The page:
One of the worst ways to go about getting something done or solving a problem is to look for multiple options.
That’s particularly obvious in the design field. When you’re looking to get a design done, don’t ask “can I see a few options of how that can look?” but rather focus on creating the one design that will be right. Any good designer knows that. So much waste and confusion is created when you don’t work that way. Especially because having seen the few options most people request to combine some elements of one option with some elements from the other option and you end up with a Frankenstein type of design made of disparate pieces. The result is simply not coherent.
I think that the core of this issue comes from a culture of multiple choices. It start in school where most tests consist of multiple choice answers. People end up not exercising their brain to look for the right solution to a problem. Instead they are faced with a selection of choices and they focus on the options. This type of approach is deadly to creativity.
When thinking about this, you realize that this “multiple choice” attitude affects many areas of our lives. A lot of people are able to express their will only when they are presented with options. Would it be a chocolate chip cookie or a muffin? Which calling plan will you choose? As we are presented with options all day long, we forget that we can create our own choices and exert our will more freely.
In the business world, instead of looking for options it is much better to work towards creating the one solution that will accomplish your mission. And working in iterations towards that goal is probably the best way to go – fine tuning your work step by step and getting better and better results. You never look for options – instead you continuously foster your creativity and iterate to an awesome result.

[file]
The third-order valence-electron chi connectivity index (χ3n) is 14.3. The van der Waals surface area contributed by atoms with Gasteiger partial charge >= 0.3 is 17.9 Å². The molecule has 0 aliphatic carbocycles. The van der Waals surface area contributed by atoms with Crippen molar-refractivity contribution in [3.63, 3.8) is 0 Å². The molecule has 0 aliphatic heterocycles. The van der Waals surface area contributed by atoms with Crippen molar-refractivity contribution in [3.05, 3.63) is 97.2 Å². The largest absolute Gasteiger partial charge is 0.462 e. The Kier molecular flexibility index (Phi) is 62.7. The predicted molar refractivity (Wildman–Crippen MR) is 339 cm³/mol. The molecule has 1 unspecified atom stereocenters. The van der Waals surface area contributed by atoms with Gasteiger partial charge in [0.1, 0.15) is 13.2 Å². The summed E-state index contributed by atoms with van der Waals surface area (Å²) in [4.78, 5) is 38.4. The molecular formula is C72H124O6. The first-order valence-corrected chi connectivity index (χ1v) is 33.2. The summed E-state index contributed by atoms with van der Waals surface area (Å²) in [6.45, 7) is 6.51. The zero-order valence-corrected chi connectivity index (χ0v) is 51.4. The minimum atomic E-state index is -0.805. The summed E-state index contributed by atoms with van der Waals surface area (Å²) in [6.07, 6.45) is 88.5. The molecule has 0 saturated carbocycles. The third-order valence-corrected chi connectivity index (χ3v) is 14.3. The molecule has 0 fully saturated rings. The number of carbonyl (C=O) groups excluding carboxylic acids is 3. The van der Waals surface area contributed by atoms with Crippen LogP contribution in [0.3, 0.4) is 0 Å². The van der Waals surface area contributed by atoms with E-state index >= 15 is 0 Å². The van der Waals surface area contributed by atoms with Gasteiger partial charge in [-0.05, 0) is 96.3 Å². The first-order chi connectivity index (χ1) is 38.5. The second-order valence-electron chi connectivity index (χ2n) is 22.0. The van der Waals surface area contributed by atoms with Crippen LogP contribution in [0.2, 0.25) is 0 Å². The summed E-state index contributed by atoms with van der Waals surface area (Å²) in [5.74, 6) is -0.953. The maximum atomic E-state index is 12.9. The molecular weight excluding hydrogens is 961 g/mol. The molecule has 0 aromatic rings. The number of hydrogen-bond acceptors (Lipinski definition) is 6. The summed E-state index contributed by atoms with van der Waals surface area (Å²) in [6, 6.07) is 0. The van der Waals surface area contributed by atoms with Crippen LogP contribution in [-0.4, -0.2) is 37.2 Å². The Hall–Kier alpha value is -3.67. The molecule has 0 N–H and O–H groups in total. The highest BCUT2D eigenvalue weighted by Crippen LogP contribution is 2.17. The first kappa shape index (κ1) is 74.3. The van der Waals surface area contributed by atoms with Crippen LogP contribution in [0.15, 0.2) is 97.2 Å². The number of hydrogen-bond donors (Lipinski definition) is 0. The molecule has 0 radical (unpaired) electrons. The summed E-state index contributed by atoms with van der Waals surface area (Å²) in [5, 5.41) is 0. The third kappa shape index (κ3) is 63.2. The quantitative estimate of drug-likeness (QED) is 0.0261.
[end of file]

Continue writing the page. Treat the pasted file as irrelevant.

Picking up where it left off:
More on the topic:
Paul Rand: Good Ideas Rarely Come In Bunches
“One of the more common problems which tends to create doubt and confusion is caused by the inexperienced and anxious executive who innocently expects, or even demands, to see not one but many solutions to a problem. These may include a number of visual and/or verbal concepts, an assortment of layouts, a variety of pictures and color schemes, as well as a choice of type styles. He needs the reassurance of numbers and the opportunity to exercise his personal preferences. He is also most likely to be the one to insist on endless revisions with unrealistic deadlines, adding to an already wasteful and time-consuming ritual. Theoretically, a great number of ideas assures a great number of choices, but such choices are essentially quantitative. This practice is as bewildering as it is wasteful. It discourages spontaneity, encourages indifference, and more often than not produces results which are neither distinguished, interesting, nor effective. In short, good ideas rarely come in bunches.”
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